However, movies look great thanks to the 17.3in screen’s glossy coating. The display is also bright and produces vibrant colours, but with a native resolution of 1600 x 900 it won’t be able to please your eyes with a bit of 1080p HD action. The EasyNote LM can be hooked up to a suitable TV using its HDMI port, though.
Packard Bell’s gone for a Plain Jane approach
During testing, I noticed that the screen flexed quite a bit, and it only takes a slight bit of pressure at the back to knock it against the main chassis. More worrying, however, is the fact that the covers encasing the two screen hinges are far too easily popped out of position.
Had this only happened on one of the hinge covers I could have put it down to a manufacturing fault, but the fact both of the covers only require a slight push to dislodge them isn’t great. The stability of the hinges themselves isn’t affected, though, and the rest of the chassis feels pretty sturdy.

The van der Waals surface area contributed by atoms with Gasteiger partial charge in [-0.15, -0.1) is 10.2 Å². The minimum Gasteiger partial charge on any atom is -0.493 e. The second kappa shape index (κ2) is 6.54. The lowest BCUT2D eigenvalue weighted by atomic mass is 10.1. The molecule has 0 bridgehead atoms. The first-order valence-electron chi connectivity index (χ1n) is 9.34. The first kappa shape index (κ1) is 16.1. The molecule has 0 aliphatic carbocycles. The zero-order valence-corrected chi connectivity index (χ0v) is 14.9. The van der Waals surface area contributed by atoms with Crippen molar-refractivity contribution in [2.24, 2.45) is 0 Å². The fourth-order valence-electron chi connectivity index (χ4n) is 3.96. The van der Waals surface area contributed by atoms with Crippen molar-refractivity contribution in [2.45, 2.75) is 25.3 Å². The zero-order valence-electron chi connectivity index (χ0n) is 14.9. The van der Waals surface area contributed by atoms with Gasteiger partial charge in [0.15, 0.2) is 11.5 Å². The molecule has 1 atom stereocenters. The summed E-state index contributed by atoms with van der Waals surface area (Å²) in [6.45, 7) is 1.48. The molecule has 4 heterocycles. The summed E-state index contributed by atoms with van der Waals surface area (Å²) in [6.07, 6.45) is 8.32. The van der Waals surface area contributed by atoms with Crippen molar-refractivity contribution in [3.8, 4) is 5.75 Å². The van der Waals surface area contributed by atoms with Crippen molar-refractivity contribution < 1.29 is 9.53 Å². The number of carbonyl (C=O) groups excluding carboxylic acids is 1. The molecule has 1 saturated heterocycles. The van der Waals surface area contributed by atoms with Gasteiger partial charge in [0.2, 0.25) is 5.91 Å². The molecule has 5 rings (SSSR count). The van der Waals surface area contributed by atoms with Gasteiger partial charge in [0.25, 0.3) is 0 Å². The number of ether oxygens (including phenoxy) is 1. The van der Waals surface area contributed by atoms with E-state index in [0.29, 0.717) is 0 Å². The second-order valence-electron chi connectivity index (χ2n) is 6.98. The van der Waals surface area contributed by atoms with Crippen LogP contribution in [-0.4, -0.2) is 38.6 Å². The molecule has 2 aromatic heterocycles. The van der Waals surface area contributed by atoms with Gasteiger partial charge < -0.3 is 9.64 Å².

Even the slightest of touches would dislodge the hinge cover
Five screws on the underside are all that stand in your way of a bit of upgrading. A 2GB and a 1GB module occupy the memory slots, but if you ditch latter a quick upgrade to 4GB is possible. Alternatively, you can discard both and slap in two 4GB modules to reach the laptop’s 8GB maximum. The 5,400rpm hard drive can also be accessed, as can the Atheros wireless card. Should you have a need for it, there’s a spare full-length Mini PCI Express slot on the right.